There are 10,000-plus species of birds in the world, about 1,100 species in the United States, and 350 or so in the greater Bay Area, so there is great variability in nests. But the basic purpose of any nest is to facilitate the raising of young, providing a functional and safe environment for both eggs and babies. (In some species, males also use nest building to attract females. Marsh wrens are a local example.)
There are many ways to accomplish this. Out on the Farallon Islands the common murre simply lays eggs on rocks; our state bird, the California quail, scrapes a depression in the midst of concealing vegetation. Hooded orioles weave pendant nests that hang from the leaves of palm, sycamore, and other trees.
Now, if someone says that you eat like a bird, I’m not so sure that’s a compliment. Many birds dine constantly and poop almost as often. If they call you a birdbrain, though, I might take that as a compliment—although, of course, it depends on which bird they’re referencing. The psittacines (parrots, macaws, cockatoos) and the corvids (crows, ravens, jays, magpies) could be charter members of Mensa. They are super smart and well known for their intellectual accomplishments. Boobies, on the other hand…well, their mothers love them.
There’s been surprisingly little research done on nest building considering how essential it is to avian survival and to understanding bird smarts. For years, we saw it as a simply innate activity that was totally instinctual. A bird was born already knowing how to build a nest, end of story.But there have been some interesting recent studies of how birds learn and improve in their nest-making ability—and perhaps their reproductive success.
Several of these nest-building studies have examined captive zebra finches. They make great winged lab rats: they breed and build nests well in captivity, have short generation times, and immediately rebuild nests when their babies have fledged. They’re also passerines, or perching birds, which is the largest and most diverse order of birds —evolutionary success that may be partly due to effective nest building.
One study found that zebra finches will sometimes change their nesting material preferences in response to their success raising chicks in a given nest. In another study, they adjusted their building techniques to maximize available material, figuring out how to hold long pieces of nest material to fit them through the small entrance of their nesting area. And in the field, other birds have been observed to adapt and change methods between one nest and the next.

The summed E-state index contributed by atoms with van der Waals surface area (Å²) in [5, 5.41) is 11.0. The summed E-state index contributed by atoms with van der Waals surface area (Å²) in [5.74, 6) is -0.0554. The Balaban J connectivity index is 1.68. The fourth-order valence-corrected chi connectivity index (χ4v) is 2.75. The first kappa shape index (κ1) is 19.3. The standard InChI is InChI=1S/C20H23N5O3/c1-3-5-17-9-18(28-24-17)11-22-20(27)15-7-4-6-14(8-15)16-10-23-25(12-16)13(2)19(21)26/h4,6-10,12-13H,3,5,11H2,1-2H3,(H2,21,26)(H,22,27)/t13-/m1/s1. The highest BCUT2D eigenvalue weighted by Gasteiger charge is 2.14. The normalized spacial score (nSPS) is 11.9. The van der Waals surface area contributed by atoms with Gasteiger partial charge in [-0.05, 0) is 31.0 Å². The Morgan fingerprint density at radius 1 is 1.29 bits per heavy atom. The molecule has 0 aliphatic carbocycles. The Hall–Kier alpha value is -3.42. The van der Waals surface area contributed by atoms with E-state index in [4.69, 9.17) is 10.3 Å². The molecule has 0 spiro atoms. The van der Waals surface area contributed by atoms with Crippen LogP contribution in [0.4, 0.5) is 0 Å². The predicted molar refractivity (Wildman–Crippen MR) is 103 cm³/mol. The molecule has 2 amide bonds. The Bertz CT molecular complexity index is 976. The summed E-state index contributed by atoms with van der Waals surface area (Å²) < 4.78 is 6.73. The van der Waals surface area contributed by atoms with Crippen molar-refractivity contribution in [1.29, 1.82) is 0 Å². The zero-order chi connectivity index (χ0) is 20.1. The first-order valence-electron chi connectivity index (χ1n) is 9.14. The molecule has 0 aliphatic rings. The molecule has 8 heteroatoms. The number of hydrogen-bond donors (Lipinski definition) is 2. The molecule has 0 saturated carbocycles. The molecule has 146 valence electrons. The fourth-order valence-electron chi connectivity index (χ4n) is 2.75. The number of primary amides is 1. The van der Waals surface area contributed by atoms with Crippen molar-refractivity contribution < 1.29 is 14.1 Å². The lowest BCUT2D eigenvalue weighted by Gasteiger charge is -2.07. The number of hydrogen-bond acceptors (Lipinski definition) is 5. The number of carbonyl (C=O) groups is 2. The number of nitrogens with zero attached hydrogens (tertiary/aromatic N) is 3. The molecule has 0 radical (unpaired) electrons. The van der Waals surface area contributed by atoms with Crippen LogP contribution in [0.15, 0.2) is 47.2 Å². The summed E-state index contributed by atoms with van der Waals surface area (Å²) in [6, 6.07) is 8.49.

These studies indicate that birds can learn from their own nest-building experience, while other studies suggest birds may learn by example from their parents or other familiar birds. When building their first nests, some Baltimore orioles apparently observe more experienced, familiar orioles in their neighborhood and utilize the same nesting materials. This kind of dynamic is known as social learning, similar to what many mammals do.
There’s still an awful lot to learn here. Birds, for example, do not know what they are when they hatch; they learn about their bird-ness through imprinting, or identifying with their parents during an important stage of their development. Could imprinting also play a role in learning to build a nest? How important is social learning in comparison? Do birds with A-plus nest-building skills also do better in other tasks? The research questions are endless.
As I write this I am in East Africa and, right outside my tent is a tree full of lesser masked weavers. The brightly colored males have created exquisite woven grass nests hanging from the thin, flexible branches of an acacia. They are dangling from their nests vocalizing and displaying for the females flying in. Pick me! Pick me! And at my house in downtown Santa Rosa a bushtit has woven yet another pendulant nest around the branch of a gnarled oak. Practice may not make perfect, but it sure can make a better nest.